“Serena would go on to win every match she played between the US Open and the year-end 2012 championship tournament, and […] she would do this without any reaction to a number of questionable calls. More than one commentator would remark on her ability to hold it together during these matches. She is a woman in love, one suggests. She has grown up, another decides, as if responding to the injustice of racism is childish and her previous demonstration of emotion was free-floating and detached from any external actions by others.”

      In other words, I think the actual controversy of the 2018 Open is really only a part of the issue, because even before the penalties were given, even before the match had begun, commentators, reporters, and audience members were already speculating about Serena’s mindset and behaviour. Even if the match had been entirely unremarkable, I suspect the media would have decided “to take up the mantle” (pg36) of finding other ways to question her, in the same vein as the examples that Rankine supplies.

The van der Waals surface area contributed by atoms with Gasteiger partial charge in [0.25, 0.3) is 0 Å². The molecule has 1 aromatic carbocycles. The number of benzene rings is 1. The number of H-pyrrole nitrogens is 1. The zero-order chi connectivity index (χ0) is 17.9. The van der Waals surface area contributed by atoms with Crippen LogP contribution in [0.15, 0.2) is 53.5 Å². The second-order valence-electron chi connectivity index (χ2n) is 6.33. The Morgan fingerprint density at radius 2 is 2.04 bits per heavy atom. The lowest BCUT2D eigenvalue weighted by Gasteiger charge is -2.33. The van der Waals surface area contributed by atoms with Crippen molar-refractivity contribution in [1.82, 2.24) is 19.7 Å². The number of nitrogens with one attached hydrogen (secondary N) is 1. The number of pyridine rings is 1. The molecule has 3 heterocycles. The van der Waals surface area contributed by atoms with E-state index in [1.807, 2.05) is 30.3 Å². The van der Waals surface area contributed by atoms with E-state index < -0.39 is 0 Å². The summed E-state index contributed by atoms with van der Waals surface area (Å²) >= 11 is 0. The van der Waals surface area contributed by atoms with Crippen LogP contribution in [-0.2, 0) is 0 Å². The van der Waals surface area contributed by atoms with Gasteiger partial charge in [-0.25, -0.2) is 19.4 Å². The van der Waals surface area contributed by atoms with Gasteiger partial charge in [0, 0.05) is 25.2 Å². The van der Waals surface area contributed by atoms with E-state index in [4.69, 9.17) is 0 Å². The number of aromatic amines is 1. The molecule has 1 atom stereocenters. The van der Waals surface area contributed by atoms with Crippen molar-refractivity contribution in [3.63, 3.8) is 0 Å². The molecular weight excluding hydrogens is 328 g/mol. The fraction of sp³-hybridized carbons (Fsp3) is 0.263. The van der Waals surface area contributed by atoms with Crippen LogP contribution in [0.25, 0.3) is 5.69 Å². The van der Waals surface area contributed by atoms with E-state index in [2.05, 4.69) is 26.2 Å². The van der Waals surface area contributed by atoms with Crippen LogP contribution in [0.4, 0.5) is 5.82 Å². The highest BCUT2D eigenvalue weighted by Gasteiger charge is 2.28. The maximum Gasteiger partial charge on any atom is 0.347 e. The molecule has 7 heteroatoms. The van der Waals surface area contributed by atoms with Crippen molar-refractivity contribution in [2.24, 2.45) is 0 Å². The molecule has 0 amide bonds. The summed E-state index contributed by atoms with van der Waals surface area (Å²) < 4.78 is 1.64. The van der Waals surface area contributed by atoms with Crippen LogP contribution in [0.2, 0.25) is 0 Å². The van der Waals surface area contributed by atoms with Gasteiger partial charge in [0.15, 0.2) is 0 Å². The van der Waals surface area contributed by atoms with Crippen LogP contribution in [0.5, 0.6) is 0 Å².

And I think that’s the “unspoken tradition” that Citizen asks us to identify: how some attitudes and behaviours (like those of Serena’s harshest detractors) are considered acceptable, while others (such as Serena’s attempts to defend her conduct) are given disproportionate attention and condemnation, for reasons stemming ultimately from prejudice.

      I’m interested in hearing whether others disagree though. It’s an interesting “What-If” scenario to think about.